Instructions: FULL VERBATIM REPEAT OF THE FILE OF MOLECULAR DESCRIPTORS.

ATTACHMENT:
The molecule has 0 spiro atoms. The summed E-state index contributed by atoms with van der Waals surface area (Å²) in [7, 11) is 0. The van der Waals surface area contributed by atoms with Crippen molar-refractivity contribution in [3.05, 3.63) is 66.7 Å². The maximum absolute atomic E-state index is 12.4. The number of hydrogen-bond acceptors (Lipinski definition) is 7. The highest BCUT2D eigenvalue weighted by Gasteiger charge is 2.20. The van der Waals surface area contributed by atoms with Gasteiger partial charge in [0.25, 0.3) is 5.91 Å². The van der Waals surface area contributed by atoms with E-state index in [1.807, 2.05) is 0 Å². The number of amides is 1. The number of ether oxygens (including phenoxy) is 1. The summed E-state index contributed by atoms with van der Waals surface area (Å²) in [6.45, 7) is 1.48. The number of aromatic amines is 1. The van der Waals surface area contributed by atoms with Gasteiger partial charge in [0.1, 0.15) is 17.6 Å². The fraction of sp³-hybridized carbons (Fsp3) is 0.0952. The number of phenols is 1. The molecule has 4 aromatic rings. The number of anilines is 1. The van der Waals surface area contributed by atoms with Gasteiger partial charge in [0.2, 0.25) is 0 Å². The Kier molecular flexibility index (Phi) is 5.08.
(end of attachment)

The molecule has 0 spiro atoms. The summed E-state index contributed by atoms with van der Waals surface area (Å²) in [7, 11) is 0. The van der Waals surface area contributed by atoms with Crippen molar-refractivity contribution in [3.05, 3.63) is 66.7 Å². The maximum absolute atomic E-state index is 12.4. The number of hydrogen-bond acceptors (Lipinski definition) is 7. The highest BCUT2D eigenvalue weighted by Gasteiger charge is 2.20. The van der Waals surface area contributed by atoms with Gasteiger partial charge in [0.25, 0.3) is 5.91 Å². The van der Waals surface area contributed by atoms with E-state index in [1.807, 2.05) is 0 Å². The number of amides is 1. The number of ether oxygens (including phenoxy) is 1. The summed E-state index contributed by atoms with van der Waals surface area (Å²) in [6.45, 7) is 1.48. The number of aromatic amines is 1. The van der Waals surface area contributed by atoms with Gasteiger partial charge in [0.1, 0.15) is 17.6 Å². The fraction of sp³-hybridized carbons (Fsp3) is 0.0952. The number of phenols is 1. The molecule has 4 aromatic rings. The number of anilines is 1. The van der Waals surface area contributed by atoms with Gasteiger partial charge in [0.2, 0.25) is 0 Å². The Kier molecular flexibility index (Phi) is 5.08.